A Natural History of the Senses Summary
by Diane Fink

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A Natural History of the Senses

(Critical Survey of Contemporary Fiction)

Diane Ackerman is a woman intoxicated with the marvels of sensory experience. She keeps a wide plank by the tub so that she can write while luxuriating in a long bubble bath; she spends an hour each morning cutting and arranging a bowl of flowers from her own garden (though she does not say what she substitutes during the long winter months—her home is in Upstate New York); she drops casual references throughout her book to her many exotic adventures ("On a cruise to Antarctica ... “; “When I worked on a cattle ranch in New Mexico ... “; “When I was scuba- diving in the Bahamas ... .” This is a breathless book.

A NATURAL HISTORY OF THE SENSES is bursting with quirky facts and statistics about the way humans and other animals use their senses to interact with the environment. For example: Animal musk is so similar in chemical composition to human testosterone that a person can sniff out as tiny an amount as 0.000000000032 ounce. Among the Pygmies of Zaire, a mother keeps direct physical contact with her infant at least 50 percent of the time. The colors red and green are not visible to prairie dogs.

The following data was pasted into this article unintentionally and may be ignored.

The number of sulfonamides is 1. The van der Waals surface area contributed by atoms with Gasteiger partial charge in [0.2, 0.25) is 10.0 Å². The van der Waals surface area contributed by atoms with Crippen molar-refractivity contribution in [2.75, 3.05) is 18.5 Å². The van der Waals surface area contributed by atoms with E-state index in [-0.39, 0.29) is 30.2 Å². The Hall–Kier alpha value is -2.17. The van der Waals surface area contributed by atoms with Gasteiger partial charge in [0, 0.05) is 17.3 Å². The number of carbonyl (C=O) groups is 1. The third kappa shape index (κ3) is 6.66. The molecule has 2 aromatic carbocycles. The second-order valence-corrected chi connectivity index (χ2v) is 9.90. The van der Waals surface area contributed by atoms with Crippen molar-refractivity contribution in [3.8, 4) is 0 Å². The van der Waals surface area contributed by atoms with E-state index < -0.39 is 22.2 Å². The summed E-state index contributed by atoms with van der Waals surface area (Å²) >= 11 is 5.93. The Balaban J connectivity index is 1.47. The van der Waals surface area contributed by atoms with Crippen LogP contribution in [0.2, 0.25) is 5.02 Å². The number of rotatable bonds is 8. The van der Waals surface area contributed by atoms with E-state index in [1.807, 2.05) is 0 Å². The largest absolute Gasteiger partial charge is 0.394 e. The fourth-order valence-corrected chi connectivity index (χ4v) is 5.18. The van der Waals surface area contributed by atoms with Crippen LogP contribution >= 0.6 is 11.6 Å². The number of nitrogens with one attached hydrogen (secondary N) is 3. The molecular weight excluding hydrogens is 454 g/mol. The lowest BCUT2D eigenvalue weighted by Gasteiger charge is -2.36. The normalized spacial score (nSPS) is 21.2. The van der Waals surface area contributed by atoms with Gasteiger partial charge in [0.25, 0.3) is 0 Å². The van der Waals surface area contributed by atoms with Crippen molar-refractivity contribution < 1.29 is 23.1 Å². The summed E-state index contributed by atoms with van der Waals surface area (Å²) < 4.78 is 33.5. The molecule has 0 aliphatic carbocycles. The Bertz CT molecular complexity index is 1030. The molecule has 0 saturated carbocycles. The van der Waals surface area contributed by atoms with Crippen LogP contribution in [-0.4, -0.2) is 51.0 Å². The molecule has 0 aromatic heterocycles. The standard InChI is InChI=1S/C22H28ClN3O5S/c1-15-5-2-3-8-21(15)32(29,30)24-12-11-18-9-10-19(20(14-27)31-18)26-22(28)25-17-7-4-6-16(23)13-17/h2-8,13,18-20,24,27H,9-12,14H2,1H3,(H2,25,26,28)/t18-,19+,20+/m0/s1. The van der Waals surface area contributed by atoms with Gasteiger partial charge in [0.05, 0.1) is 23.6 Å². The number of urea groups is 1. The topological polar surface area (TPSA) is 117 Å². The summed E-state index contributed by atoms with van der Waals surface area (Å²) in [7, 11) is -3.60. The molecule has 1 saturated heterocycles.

Such tidbits are interwoven with personal reflections, memories, descriptions of landscapes and the night sky, and—only once—a rather petulant outburst against “sensory misers.” There is much here to entertain, to surprise, to delight. Ackerman’s images are often dazzling (autumn: “Soon the leaves will start cringing on the trees, and roll up in clenched fists"). Sometimes, however, they are undisciplined ("a thick lager of fog sits in the valley like the chrysalis of a moth").

Indeed, after a hundred pages or so (of more than three hundred), readers may find the sheer volume of detail cloying, like the “lucent syrups” and “spiced dainties” of John Keats’s “The Eve of St. Agnes.” One begins to long for sensory deprivation, for a writing style that is more austere, less voluptuous. The paragraphs are long and often rambling, and annoying editorial lapses mar the book’s second half. Perhaps the copy editor, too, grew weary of so many arresting images.

The book is indexed, and it contains a list of sources for those readers who wish to do further reading about the curious achievements of the senses. Instead, however, one might do well to close the book gently and shut oneself up for a few hours in the blessed silence of a cool, dark room.